Top 10 Legacy Myths
“I (Devra) have been a member of Temple Beth El my entire life (having been named on its bimah). It is a congregation that has embraced our family in times of joy and sorrow – a building in which we have celebrated, grieved, studied, and found deep meaning. We have made a legacy gift to Beth El so that future generations can experience the simchas, close community, and dedication to Jewish tradition that are the hallmarks of Conservative Judaism and our synagogue.”
I have to be a millionaire to leave a legacy.
The beauty of legacy giving is that you can make a gift of any amount of your estate. Whether your estate is worth a few shekels or a few billion, your gift is your legacy. And your legacy should live on!
I can only make a legacy gift to one organization.
You can elect to apportion your legacy gift to other organizations in the community that you would like to help in accomplishing their mission. If that’s the case, Temple Beth El’s Life & Legacy team can help you get started in planning your legacy gift.
I might need my money.
It’s true, you might, and it’ll be there for you if and when you do. This type of gift represents what you want to give once you are no longer here to need your assets.
My children are getting all my money.
Every parent wants to make sure their children are financially secure. Consider leaving just a portion of your estate to charitable causes. A gift like this will leave your children with both financial support and an ethical lesson in the importance building a better world.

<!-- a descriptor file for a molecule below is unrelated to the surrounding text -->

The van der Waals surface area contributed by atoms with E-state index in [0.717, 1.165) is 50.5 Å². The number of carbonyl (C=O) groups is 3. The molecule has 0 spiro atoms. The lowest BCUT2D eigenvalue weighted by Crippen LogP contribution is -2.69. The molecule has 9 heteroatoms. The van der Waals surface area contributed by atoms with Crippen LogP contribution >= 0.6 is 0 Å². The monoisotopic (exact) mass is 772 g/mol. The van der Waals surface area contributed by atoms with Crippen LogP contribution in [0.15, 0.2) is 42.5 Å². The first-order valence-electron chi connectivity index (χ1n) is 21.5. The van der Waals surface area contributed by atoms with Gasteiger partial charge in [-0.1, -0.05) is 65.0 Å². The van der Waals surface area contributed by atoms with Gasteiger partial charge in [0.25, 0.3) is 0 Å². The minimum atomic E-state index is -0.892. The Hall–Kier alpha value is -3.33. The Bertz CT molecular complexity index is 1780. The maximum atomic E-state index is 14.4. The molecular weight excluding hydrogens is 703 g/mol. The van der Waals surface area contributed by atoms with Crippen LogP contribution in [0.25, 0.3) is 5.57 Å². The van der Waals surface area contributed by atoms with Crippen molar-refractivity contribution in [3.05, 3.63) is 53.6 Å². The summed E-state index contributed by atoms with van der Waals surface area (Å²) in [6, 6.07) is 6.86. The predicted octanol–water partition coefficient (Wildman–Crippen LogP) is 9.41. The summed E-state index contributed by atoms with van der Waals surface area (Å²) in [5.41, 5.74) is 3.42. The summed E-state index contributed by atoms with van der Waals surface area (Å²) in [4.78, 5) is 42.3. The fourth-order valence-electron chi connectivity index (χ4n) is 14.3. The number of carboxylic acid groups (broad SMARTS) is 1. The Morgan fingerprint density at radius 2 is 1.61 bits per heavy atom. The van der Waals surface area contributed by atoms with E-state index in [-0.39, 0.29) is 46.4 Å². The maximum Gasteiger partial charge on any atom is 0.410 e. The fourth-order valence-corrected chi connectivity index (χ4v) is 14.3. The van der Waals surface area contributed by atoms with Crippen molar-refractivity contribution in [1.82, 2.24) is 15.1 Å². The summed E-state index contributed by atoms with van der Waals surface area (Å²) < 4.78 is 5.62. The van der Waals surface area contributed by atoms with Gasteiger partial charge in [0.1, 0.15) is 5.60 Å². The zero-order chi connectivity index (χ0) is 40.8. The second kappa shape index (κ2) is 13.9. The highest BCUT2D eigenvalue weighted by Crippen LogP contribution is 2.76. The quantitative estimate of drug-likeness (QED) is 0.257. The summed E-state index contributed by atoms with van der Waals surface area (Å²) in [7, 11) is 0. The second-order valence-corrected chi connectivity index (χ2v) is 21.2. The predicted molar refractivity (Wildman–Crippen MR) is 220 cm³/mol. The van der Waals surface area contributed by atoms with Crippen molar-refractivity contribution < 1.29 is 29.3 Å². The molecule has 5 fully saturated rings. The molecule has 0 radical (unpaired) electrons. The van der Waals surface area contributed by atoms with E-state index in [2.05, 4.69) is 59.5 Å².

If the organization dissolves, so will my money.
It’s hard to predict where any of us will be in 10, 20, even 50 years. If you are worried that your organization might not be around when your gift is ready, you can indicate that you’d like it to go to a particular cause (Jewish education) as a second choice or to another favorite organization.
I won’t get to decide what happens to my gift.
Even though you won’t be here to see the impact your legacy gift will be making, you can predetermine where your dollars will go and stipulate how they should be spent. If you’d like to fund a technology upgrade, purchase books, or make sure extra scholarships are available, just stipulate that as part of your gift. Don’t imagine that you have to restrict your gift though… sometimes general funding is the thing that an organization most needs.
I will need to hire a lawyer.
There are many Legacy gift vehicles that don’t require hiring an attorney. Consider making your favorite nonprofit a beneficiary of a portion of your life insurance policy or retirement fund. This change can usually be made with a single phone call and a signature, no attorney necessary.
Only seniors can leave a legacy gift.
Seniors are an important and influential group, but any person—no matter their age—can support the causes and organizations they cherish after they are gone. If you have assets, you’ll want to be the one to decide how they should be divided… at any age.
I don’t want the publicity associated with legacy giving.
Part of our philanthropic practice involves thanking those who have made a legacy commitment. Publishing a list of names and offering special opportunities to legacy givers can inspire others to participate in this important program. But if you’re not the kind of person who wants the world to know about your generosity, you can choose to remain anonymous.
I already give money annually.
Thank you so much! Regular giving is an important part of how nonprofits keep their doors open. But what happens to the organization you have supported when you are no longer here to make that gift? A legacy gift can help ensure that your support continues.